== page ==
Focus On Faculty

Scott Pegan

Where did you earn degrees and what are your current responsibilities at UGA?

I earned my bachelor’s degree in biochemistry and molecular biology from the University of California, Santa Barbara and my master’s degree and Ph.D. in chemistry and biochemistry from the University of California, San Diego. I am currently an associate professor in the department of pharmaceutical and biomedical sciences in the College of Pharmacy. I also am a member of the college’s Graduate Education and Curriculum Committee, the university’s Graduate Council, and Pharmaceutical and Biomedical Science’s Executive Committee.

When did you come to UGA and what brought you here?

I am a recent addition to the UGA family. In April 2014, I moved my laboratory and research from the University of Denver. UGA was attractive to me for multiple reasons. Foremost among them was UGA’s fantastic research and teaching environment. For the former, this included not only a great number of facilities to accelerate and enhance my research, but also the high number of quality students to work with. In respect to teaching, UGA offers greater flexibility in creating and teaching courses that are more in line with my research passions. Additionally, many of my interdisciplinary projects include collaboration with the Centers for Disease Control and Prevention, which is based in Atlanta. Athens also has many attributes that remind me of my hometown of Livermore, California, such as intermixing of agriculture, science and technology—as well as size and friendliness.

What are your favorite courses and why?

I am very excited to be co-teaching Pharmacy 4300, “Medicinal Chemistry,” this spring with my colleague Y. George Zheng. This course allows me to leverage my extensive experience in the drug discovery realm. In other words, this class allows me to assist students in learning the fundamentals about a topic, plus enhance their knowledge by going beyond the book and sharing lessons learned from ongoing projects in my laboratory.

What interests you about your field?

Growing up, I had a natural interest in the life sciences and a desire to help others.  My research is focused on the regulation of the human innate immune system to develop novel antiviral approaches as well as discovery of new antibiotics for use against drug resistant bacteria, which fulfills those interests. I specifically enjoy my ability to contribute to the drug discovery field for neglected or orphan diseases. These are diseases, which much like Ebola, there was previous little commercial interest to drive private, for-profit development of treatments, but pose a real risk to the public. In my laboratory, I focus particularly on the often-fatal Crimean Congo Hemorrhagic Fever virus, for which no treatment currently exists, as well as finding new ways to cure infection by pathogenic bacteria such as Mycobacterium tuberculosis.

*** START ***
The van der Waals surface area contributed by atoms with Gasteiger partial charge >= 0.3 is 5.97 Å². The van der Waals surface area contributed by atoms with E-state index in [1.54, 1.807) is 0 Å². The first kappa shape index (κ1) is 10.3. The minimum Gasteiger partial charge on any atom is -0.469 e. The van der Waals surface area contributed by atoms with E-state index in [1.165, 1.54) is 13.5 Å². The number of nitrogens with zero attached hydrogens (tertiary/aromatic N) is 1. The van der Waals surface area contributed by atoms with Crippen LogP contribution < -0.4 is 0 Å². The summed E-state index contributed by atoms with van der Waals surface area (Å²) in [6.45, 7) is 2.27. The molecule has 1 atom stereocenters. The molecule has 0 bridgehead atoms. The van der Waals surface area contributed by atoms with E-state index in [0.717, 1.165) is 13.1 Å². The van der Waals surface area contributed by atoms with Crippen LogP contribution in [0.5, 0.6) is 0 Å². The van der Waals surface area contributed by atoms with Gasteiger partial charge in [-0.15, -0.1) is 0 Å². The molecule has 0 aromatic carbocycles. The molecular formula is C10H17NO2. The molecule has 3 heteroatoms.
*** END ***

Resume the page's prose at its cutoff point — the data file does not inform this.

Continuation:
What are some highlights of your career at UGA?

As a new arrival, I am in the process of building my way toward many highlights here at UGA. For now, I would say introducing a new set of graduate and undergraduate students to my laboratory and seeing them succeed at research.

How does your research or scholarship inspire your teaching, and vice versa?

My research has and continuously provides real-life examples of the many drug discovery techniques that are and will be available. This allows me to effectively impart to the next generation of scientists the practical use of them. As a result, it provides me with an excellent platform to convey these techniques and the methodology behind them in the classroom. On the flip side, teaching helps focus and refine my approach to the research going on in my laboratory.

What do you hope students gain from their classroom experience with you?

Naturally, my foremost desire is for my students to gain a solid foundation on the topics included in any course that I am instructing. Preferably, I wish this understanding to take place in an integrated learning environment where the class participates in discussions concerning real-life examples. This way, students will not only gain a solid foundation in the topic at hand, but also understand the broader importance of their real life applicability.